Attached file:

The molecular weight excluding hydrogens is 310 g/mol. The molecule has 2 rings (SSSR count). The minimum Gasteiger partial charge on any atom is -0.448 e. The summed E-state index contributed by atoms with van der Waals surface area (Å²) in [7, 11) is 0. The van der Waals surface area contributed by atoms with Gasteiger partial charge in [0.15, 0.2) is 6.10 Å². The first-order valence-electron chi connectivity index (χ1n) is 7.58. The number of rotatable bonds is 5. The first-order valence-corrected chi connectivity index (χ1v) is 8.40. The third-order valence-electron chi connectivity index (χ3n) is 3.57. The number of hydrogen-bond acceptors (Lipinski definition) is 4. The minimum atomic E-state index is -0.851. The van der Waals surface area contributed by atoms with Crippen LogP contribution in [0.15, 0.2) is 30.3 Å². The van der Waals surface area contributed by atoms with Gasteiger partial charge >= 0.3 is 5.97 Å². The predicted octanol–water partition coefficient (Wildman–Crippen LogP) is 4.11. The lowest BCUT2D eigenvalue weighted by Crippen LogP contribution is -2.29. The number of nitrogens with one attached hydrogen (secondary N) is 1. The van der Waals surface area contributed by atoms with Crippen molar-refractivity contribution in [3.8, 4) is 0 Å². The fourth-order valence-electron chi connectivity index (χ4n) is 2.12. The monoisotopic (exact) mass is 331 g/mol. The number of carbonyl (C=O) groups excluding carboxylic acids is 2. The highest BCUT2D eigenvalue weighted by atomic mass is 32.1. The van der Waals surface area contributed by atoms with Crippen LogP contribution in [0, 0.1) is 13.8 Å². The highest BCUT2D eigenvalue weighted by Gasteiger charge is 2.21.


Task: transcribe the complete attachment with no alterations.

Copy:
The molecular weight excluding hydrogens is 310 g/mol. The molecule has 2 rings (SSSR count). The minimum Gasteiger partial charge on any atom is -0.448 e. The summed E-state index contributed by atoms with van der Waals surface area (Å²) in [7, 11) is 0. The van der Waals surface area contributed by atoms with Gasteiger partial charge in [0.15, 0.2) is 6.10 Å². The first-order valence-electron chi connectivity index (χ1n) is 7.58. The number of rotatable bonds is 5. The first-order valence-corrected chi connectivity index (χ1v) is 8.40. The third-order valence-electron chi connectivity index (χ3n) is 3.57. The number of hydrogen-bond acceptors (Lipinski definition) is 4. The minimum atomic E-state index is -0.851. The van der Waals surface area contributed by atoms with Crippen LogP contribution in [0.15, 0.2) is 30.3 Å². The van der Waals surface area contributed by atoms with Gasteiger partial charge >= 0.3 is 5.97 Å². The predicted octanol–water partition coefficient (Wildman–Crippen LogP) is 4.11. The lowest BCUT2D eigenvalue weighted by Crippen LogP contribution is -2.29. The number of nitrogens with one attached hydrogen (secondary N) is 1. The van der Waals surface area contributed by atoms with Crippen molar-refractivity contribution in [3.8, 4) is 0 Å². The fourth-order valence-electron chi connectivity index (χ4n) is 2.12. The monoisotopic (exact) mass is 331 g/mol. The number of carbonyl (C=O) groups excluding carboxylic acids is 2. The highest BCUT2D eigenvalue weighted by atomic mass is 32.1. The van der Waals surface area contributed by atoms with Crippen LogP contribution in [0, 0.1) is 13.8 Å². The highest BCUT2D eigenvalue weighted by Gasteiger charge is 2.21.